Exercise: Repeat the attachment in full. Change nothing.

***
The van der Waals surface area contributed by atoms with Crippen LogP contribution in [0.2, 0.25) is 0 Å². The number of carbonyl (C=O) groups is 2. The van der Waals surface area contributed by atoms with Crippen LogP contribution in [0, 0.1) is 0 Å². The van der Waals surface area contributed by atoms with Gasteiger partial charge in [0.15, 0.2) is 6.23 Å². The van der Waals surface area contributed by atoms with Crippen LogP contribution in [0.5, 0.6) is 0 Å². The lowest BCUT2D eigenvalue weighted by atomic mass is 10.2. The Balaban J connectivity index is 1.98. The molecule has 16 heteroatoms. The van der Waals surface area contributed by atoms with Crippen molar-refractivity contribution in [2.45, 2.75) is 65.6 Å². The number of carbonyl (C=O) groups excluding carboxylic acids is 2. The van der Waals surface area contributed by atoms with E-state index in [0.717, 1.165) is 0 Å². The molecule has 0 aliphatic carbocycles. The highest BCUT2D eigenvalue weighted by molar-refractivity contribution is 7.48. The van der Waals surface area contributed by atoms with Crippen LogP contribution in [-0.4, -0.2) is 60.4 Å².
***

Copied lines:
The van der Waals surface area contributed by atoms with Crippen LogP contribution in [0.2, 0.25) is 0 Å². The number of carbonyl (C=O) groups is 2. The van der Waals surface area contributed by atoms with Crippen LogP contribution in [0, 0.1) is 0 Å². The van der Waals surface area contributed by atoms with Gasteiger partial charge in [0.15, 0.2) is 6.23 Å². The van der Waals surface area contributed by atoms with Crippen LogP contribution in [0.5, 0.6) is 0 Å². The lowest BCUT2D eigenvalue weighted by atomic mass is 10.2. The Balaban J connectivity index is 1.98. The molecule has 16 heteroatoms. The van der Waals surface area contributed by atoms with Crippen molar-refractivity contribution in [2.45, 2.75) is 65.6 Å². The number of carbonyl (C=O) groups excluding carboxylic acids is 2. The van der Waals surface area contributed by atoms with E-state index in [0.717, 1.165) is 0 Å². The molecule has 0 aliphatic carbocycles. The highest BCUT2D eigenvalue weighted by molar-refractivity contribution is 7.48. The van der Waals surface area contributed by atoms with Crippen LogP contribution in [-0.4, -0.2) is 60.4 Å².